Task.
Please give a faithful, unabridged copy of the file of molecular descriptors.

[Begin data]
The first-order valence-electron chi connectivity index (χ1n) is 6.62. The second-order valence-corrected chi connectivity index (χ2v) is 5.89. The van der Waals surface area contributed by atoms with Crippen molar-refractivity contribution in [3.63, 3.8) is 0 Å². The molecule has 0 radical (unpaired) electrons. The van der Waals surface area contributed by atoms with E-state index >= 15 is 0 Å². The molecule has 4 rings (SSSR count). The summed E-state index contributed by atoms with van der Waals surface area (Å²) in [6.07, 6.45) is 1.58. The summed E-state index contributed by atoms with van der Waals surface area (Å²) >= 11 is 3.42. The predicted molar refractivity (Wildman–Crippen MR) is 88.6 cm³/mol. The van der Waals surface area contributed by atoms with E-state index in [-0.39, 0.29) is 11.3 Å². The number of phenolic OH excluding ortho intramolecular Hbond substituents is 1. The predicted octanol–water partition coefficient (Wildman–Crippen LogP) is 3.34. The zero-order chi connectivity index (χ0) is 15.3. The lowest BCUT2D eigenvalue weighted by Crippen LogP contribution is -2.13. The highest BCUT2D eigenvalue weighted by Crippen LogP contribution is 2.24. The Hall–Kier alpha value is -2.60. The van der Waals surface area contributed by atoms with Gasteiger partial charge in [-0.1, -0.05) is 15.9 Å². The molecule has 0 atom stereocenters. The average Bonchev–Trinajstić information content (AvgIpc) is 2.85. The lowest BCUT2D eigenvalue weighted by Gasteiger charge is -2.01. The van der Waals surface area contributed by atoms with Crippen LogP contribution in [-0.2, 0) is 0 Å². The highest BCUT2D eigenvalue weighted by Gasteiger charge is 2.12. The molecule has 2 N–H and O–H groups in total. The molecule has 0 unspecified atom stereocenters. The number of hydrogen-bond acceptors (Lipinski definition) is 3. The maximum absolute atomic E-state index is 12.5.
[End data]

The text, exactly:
The first-order valence-electron chi connectivity index (χ1n) is 6.62. The second-order valence-corrected chi connectivity index (χ2v) is 5.89. The van der Waals surface area contributed by atoms with Crippen molar-refractivity contribution in [3.63, 3.8) is 0 Å². The molecule has 0 radical (unpaired) electrons. The van der Waals surface area contributed by atoms with E-state index >= 15 is 0 Å². The molecule has 4 rings (SSSR count). The summed E-state index contributed by atoms with van der Waals surface area (Å²) in [6.07, 6.45) is 1.58. The summed E-state index contributed by atoms with van der Waals surface area (Å²) >= 11 is 3.42. The predicted molar refractivity (Wildman–Crippen MR) is 88.6 cm³/mol. The van der Waals surface area contributed by atoms with E-state index in [-0.39, 0.29) is 11.3 Å². The number of phenolic OH excluding ortho intramolecular Hbond substituents is 1. The predicted octanol–water partition coefficient (Wildman–Crippen LogP) is 3.34. The zero-order chi connectivity index (χ0) is 15.3. The lowest BCUT2D eigenvalue weighted by Crippen LogP contribution is -2.13. The highest BCUT2D eigenvalue weighted by Crippen LogP contribution is 2.24. The Hall–Kier alpha value is -2.60. The van der Waals surface area contributed by atoms with Gasteiger partial charge in [-0.1, -0.05) is 15.9 Å². The molecule has 0 atom stereocenters. The average Bonchev–Trinajstić information content (AvgIpc) is 2.85. The lowest BCUT2D eigenvalue weighted by Gasteiger charge is -2.01. The van der Waals surface area contributed by atoms with Crippen LogP contribution in [-0.2, 0) is 0 Å². The highest BCUT2D eigenvalue weighted by Gasteiger charge is 2.12. The molecule has 2 N–H and O–H groups in total. The molecule has 0 unspecified atom stereocenters. The number of hydrogen-bond acceptors (Lipinski definition) is 3. The maximum absolute atomic E-state index is 12.5.